It is day one of this exciting series ~ 15 Days of Handmade Gift tutorials. There are so many wonderful gift ideas that I can’t wait to share with you, both created by myself and some truly amazing guest bloggers. I hope that you will find something that will inspire you to create something brilliant for your loved ones this holiday season. To get you in the mood to create or purchase handmade gifts this Christmas season, each day will be sponsored by a small business that sells handmade goods, or crafting supplies. If you take the time to visit the sponsored advertiser each day, I know you will find some FABULOUS things! Plus you will be supporting some wonderfully hardworking individuals instead of large corporations. AND at the end of this series (November 30th) I have a huge giveaway planned. Be sure to come back and visit every day, I know you won’t want to miss a thing! (Or better yet, subscribe to my blog by e-mail to make certain that you won’t miss a thing) So without further ado, I give you 15 Days of Handmade Gifts.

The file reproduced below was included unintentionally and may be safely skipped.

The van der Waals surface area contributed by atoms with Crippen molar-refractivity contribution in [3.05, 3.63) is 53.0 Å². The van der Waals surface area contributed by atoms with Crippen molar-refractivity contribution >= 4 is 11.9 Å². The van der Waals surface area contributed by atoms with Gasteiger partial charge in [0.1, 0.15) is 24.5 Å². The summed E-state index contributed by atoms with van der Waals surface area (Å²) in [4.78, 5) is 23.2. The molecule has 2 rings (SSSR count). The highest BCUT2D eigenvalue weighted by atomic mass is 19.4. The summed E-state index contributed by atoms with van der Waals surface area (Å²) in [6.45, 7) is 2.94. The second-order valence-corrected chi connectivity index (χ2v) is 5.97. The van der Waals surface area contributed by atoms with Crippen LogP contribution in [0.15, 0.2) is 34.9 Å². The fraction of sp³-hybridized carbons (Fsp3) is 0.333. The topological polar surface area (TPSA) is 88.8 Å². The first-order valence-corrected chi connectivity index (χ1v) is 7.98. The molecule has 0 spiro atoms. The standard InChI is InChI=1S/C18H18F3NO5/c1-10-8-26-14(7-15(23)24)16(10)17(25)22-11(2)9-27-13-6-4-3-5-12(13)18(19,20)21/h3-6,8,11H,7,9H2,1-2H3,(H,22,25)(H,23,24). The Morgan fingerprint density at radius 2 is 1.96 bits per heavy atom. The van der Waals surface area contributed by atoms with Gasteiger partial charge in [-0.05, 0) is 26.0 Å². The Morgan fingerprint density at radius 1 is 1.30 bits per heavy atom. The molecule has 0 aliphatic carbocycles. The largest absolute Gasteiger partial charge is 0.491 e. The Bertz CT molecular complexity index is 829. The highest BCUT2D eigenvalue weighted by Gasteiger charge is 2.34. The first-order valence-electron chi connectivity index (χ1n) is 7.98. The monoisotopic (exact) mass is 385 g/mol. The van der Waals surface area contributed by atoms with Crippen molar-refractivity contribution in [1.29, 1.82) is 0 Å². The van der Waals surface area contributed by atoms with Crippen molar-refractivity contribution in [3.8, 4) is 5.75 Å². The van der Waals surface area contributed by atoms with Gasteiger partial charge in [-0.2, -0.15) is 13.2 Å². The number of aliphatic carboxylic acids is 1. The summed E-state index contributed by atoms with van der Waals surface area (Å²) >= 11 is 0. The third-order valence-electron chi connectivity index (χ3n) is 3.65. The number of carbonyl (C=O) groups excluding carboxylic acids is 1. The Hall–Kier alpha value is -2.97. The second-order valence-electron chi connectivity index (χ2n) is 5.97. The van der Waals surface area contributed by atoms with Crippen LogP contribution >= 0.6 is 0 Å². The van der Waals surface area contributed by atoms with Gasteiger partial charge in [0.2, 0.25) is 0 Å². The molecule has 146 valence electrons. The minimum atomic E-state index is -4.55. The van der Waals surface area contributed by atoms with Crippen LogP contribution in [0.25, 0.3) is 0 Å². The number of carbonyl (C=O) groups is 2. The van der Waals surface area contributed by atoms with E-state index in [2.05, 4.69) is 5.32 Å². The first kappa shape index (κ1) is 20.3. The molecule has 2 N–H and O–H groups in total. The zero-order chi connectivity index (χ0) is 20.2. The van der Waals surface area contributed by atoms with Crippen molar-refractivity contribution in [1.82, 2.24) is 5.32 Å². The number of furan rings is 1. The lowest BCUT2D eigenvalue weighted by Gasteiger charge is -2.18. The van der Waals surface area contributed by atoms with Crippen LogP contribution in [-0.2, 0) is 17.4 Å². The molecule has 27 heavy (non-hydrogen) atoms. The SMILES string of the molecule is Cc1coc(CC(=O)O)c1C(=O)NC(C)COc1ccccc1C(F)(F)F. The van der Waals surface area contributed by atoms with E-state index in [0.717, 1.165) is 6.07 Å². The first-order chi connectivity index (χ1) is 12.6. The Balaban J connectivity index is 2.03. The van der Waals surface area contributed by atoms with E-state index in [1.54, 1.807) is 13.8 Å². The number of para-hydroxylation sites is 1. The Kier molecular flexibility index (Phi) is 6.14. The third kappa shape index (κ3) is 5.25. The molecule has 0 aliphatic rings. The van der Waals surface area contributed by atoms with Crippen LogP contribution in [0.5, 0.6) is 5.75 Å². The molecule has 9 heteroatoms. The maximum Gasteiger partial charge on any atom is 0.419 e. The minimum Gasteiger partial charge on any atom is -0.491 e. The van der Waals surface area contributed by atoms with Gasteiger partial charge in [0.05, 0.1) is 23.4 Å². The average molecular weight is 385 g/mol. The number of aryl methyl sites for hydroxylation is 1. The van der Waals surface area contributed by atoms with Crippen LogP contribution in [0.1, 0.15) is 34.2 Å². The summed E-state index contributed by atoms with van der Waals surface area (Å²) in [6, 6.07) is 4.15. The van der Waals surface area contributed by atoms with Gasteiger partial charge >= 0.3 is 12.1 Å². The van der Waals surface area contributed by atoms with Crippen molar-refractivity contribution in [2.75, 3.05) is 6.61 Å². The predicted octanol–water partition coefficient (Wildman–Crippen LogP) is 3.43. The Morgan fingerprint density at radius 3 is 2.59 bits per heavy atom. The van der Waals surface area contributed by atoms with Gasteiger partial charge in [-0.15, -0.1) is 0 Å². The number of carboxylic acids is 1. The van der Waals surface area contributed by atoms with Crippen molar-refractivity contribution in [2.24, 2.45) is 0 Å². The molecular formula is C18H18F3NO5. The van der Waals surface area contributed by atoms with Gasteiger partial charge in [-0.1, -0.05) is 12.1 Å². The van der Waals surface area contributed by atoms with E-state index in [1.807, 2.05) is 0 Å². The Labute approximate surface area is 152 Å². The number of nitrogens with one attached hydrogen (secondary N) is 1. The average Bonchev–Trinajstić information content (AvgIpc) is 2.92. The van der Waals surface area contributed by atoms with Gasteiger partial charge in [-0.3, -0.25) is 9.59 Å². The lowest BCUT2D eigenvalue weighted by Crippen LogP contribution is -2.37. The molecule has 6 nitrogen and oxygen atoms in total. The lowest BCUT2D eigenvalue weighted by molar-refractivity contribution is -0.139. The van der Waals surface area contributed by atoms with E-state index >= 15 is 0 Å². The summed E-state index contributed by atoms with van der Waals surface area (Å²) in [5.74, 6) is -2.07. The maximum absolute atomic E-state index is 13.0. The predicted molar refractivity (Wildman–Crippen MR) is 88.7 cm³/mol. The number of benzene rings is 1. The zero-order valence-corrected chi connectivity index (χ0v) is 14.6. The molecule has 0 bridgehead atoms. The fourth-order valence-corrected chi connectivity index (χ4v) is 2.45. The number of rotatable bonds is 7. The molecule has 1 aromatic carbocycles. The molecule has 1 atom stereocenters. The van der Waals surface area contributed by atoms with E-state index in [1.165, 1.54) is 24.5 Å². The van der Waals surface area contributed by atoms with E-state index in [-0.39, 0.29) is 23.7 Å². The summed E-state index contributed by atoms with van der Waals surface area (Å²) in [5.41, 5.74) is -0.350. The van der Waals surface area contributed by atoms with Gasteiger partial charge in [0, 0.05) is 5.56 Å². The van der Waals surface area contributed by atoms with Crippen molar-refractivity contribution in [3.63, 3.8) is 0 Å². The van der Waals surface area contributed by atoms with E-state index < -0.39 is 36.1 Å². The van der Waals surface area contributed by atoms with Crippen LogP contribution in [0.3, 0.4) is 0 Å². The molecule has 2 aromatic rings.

Today’s Sponsor is: Buy Busy Bags ~ Educational on the go activities
So you might be wondering what I mean by a “REAL” Gingerbread House. A couple of years ago I wanted to make something meaningful for a very special friend of mine. This friend is the type of person who is warm and inviting. Both her and her husband invite people to their home, they counsel, mentor, and really use their house for wonderful purposes. So my gift to her was to make her house in gingerbread form. You see, by “REAL” gingerbread house, I mean I made an actual replica of my friend’s house in gingerbread. She was absolutely floored when I gave her this gift, and I would like to show you how I did it.
Camera (or Google Maps)
Paper for gingerbread pattern
Gingerbread Recipe – this recipe is great because it does not expand very much in the oven, so your pattern will go together easier when it’s baked.
Royal Icing Recipe – this recipe is from “The Adventures of Sweet Sugarbelle” and it is a wonderful and easy icing.